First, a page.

Life as an F3 doctor in Bay of Plenty, New Zealand
Moving abroad as a junior doctor can be scary, so researching what to expect before you take a new job is top of the to-do-list. Here, we’ll take a closer look at Bay of Plenty in New Zealand - giving you the inside scoop to help you decide whether it would be a good fit for your F3 year in Australia or New Zealand.
Where is Bay of Plenty?
The Bay of Plenty is a large open bay on the northern coast of New Zealand's North Island. It stretches 260 km from the Coromandel Peninsula in the west to Cape Runaway in the east. The Bay of Plenty Region also incorporates several large islands in the bay. Much of the central part of the region lies within the Taupo Volcanic Zone, which extends from the centre of the North Island northwards to Whakaari/White Island.
The Bay of Plenty is famed for its lifestyle opportunities and a climate that means outdoor activities can be enjoyed year round. The most iconic element of the Bay of Plenty is its expansive coastline – home to stunning white sand beaches that attract residents and holidaymakers alike. At the heart of the Bay’s beachy sea-side culture is the town of Mount Maunganui in the west. Just five minutes drive away is the Bay's largest city, Tauranga - an established, green and leafy city that’s home to more than 115,000 people. Other places worthy of note are the world-famous Rotorua and its surrounding lakes, and the coastal town of Whakatane - where you will find a laid back community, typical of the casual ‘Kiwi’ way of life.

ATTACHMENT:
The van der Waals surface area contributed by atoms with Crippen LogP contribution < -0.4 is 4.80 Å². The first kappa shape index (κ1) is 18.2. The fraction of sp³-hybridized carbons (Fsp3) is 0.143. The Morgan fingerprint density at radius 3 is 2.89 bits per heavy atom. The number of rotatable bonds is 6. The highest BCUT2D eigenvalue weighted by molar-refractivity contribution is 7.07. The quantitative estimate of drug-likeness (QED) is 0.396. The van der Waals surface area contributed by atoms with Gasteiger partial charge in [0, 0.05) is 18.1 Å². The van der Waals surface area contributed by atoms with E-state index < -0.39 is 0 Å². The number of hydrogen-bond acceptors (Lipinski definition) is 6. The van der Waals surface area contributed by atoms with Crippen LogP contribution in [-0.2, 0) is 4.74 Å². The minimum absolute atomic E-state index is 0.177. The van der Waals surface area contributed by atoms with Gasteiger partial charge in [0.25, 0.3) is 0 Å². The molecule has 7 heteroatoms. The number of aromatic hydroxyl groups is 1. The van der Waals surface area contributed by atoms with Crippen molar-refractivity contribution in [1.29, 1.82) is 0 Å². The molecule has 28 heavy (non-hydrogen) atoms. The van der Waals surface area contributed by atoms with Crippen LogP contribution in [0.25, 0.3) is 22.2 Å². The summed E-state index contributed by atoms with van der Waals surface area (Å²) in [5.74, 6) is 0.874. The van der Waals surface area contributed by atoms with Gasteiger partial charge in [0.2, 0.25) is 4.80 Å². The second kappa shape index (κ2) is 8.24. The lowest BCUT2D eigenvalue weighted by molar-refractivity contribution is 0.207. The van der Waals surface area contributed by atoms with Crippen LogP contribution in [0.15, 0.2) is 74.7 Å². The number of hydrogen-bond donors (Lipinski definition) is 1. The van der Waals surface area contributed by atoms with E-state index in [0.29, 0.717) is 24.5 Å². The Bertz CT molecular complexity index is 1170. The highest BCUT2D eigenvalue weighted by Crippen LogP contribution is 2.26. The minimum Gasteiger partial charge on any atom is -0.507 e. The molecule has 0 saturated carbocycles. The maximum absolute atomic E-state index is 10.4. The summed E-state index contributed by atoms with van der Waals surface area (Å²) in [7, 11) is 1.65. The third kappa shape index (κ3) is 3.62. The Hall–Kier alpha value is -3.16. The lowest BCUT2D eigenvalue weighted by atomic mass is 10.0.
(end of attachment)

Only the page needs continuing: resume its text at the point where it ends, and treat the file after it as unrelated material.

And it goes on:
Size: The Bay of Plenty is the fifth-most populous region in New Zealand, accounting for 6.3% of the national population.